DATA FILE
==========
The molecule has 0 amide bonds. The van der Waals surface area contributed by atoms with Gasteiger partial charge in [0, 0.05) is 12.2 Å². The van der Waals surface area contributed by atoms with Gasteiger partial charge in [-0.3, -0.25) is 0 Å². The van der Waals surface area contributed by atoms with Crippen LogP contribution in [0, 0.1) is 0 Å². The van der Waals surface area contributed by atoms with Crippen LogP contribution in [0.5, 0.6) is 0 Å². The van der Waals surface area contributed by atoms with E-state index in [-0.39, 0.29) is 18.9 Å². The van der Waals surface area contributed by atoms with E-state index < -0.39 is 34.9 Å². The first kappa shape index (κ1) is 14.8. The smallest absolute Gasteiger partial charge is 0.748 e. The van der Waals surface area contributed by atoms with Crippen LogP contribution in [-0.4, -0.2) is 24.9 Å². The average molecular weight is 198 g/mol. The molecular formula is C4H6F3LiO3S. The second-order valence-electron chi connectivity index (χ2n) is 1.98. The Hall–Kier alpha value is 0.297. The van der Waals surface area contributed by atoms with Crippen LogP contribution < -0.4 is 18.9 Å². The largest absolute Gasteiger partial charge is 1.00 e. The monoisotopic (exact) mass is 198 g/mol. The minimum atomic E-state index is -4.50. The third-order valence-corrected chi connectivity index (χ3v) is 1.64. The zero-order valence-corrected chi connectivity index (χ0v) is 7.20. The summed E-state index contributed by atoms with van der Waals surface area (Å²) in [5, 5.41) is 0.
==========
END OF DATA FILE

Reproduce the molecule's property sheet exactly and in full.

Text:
The molecule has 0 amide bonds. The van der Waals surface area contributed by atoms with Gasteiger partial charge in [0, 0.05) is 12.2 Å². The van der Waals surface area contributed by atoms with Gasteiger partial charge in [-0.3, -0.25) is 0 Å². The van der Waals surface area contributed by atoms with Crippen LogP contribution in [0, 0.1) is 0 Å². The van der Waals surface area contributed by atoms with Crippen LogP contribution in [0.5, 0.6) is 0 Å². The van der Waals surface area contributed by atoms with E-state index in [-0.39, 0.29) is 18.9 Å². The van der Waals surface area contributed by atoms with E-state index < -0.39 is 34.9 Å². The first kappa shape index (κ1) is 14.8. The smallest absolute Gasteiger partial charge is 0.748 e. The van der Waals surface area contributed by atoms with Crippen LogP contribution in [-0.4, -0.2) is 24.9 Å². The average molecular weight is 198 g/mol. The molecular formula is C4H6F3LiO3S. The second-order valence-electron chi connectivity index (χ2n) is 1.98. The Hall–Kier alpha value is 0.297. The van der Waals surface area contributed by atoms with Crippen LogP contribution < -0.4 is 18.9 Å². The largest absolute Gasteiger partial charge is 1.00 e. The monoisotopic (exact) mass is 198 g/mol. The minimum atomic E-state index is -4.50. The third-order valence-corrected chi connectivity index (χ3v) is 1.64. The zero-order valence-corrected chi connectivity index (χ0v) is 7.20. The summed E-state index contributed by atoms with van der Waals surface area (Å²) in [5, 5.41) is 0.